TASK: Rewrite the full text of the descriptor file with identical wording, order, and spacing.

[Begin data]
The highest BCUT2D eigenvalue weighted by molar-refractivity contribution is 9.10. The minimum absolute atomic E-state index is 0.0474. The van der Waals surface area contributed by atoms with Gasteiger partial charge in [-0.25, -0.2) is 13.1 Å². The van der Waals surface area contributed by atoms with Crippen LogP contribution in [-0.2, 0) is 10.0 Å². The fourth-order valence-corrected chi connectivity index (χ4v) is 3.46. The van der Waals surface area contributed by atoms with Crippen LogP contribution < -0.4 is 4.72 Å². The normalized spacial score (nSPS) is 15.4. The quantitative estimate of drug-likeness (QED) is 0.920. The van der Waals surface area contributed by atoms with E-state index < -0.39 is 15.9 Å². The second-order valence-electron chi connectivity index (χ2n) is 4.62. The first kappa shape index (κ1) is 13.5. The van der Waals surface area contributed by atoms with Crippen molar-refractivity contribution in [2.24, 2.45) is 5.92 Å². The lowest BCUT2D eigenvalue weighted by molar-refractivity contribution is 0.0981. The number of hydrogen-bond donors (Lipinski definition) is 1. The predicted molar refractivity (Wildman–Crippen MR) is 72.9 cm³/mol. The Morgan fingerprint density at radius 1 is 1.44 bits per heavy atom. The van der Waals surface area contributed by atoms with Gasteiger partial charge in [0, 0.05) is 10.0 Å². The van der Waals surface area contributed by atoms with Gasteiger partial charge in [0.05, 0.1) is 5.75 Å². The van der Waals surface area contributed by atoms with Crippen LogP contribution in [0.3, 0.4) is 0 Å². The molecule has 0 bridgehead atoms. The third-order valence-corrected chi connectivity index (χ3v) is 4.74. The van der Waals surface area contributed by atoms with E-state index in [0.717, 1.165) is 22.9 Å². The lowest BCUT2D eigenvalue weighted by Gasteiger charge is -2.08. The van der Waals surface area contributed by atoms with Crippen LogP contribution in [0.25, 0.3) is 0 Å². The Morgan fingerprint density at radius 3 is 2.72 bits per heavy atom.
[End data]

The highest BCUT2D eigenvalue weighted by molar-refractivity contribution is 9.10. The minimum absolute atomic E-state index is 0.0474. The van der Waals surface area contributed by atoms with Gasteiger partial charge in [-0.25, -0.2) is 13.1 Å². The van der Waals surface area contributed by atoms with Crippen LogP contribution in [-0.2, 0) is 10.0 Å². The fourth-order valence-corrected chi connectivity index (χ4v) is 3.46. The van der Waals surface area contributed by atoms with Crippen LogP contribution < -0.4 is 4.72 Å². The normalized spacial score (nSPS) is 15.4. The quantitative estimate of drug-likeness (QED) is 0.920. The van der Waals surface area contributed by atoms with E-state index < -0.39 is 15.9 Å². The second-order valence-electron chi connectivity index (χ2n) is 4.62. The first kappa shape index (κ1) is 13.5. The van der Waals surface area contributed by atoms with Crippen molar-refractivity contribution in [2.24, 2.45) is 5.92 Å². The lowest BCUT2D eigenvalue weighted by molar-refractivity contribution is 0.0981. The number of hydrogen-bond donors (Lipinski definition) is 1. The predicted molar refractivity (Wildman–Crippen MR) is 72.9 cm³/mol. The Morgan fingerprint density at radius 1 is 1.44 bits per heavy atom. The van der Waals surface area contributed by atoms with Gasteiger partial charge in [0, 0.05) is 10.0 Å². The van der Waals surface area contributed by atoms with Gasteiger partial charge in [0.05, 0.1) is 5.75 Å². The van der Waals surface area contributed by atoms with Crippen LogP contribution in [0.3, 0.4) is 0 Å². The molecule has 0 bridgehead atoms. The third-order valence-corrected chi connectivity index (χ3v) is 4.74. The van der Waals surface area contributed by atoms with E-state index in [0.717, 1.165) is 22.9 Å². The lowest BCUT2D eigenvalue weighted by Gasteiger charge is -2.08. The van der Waals surface area contributed by atoms with Crippen LogP contribution in [0.25, 0.3) is 0 Å². The Morgan fingerprint density at radius 3 is 2.72 bits per heavy atom.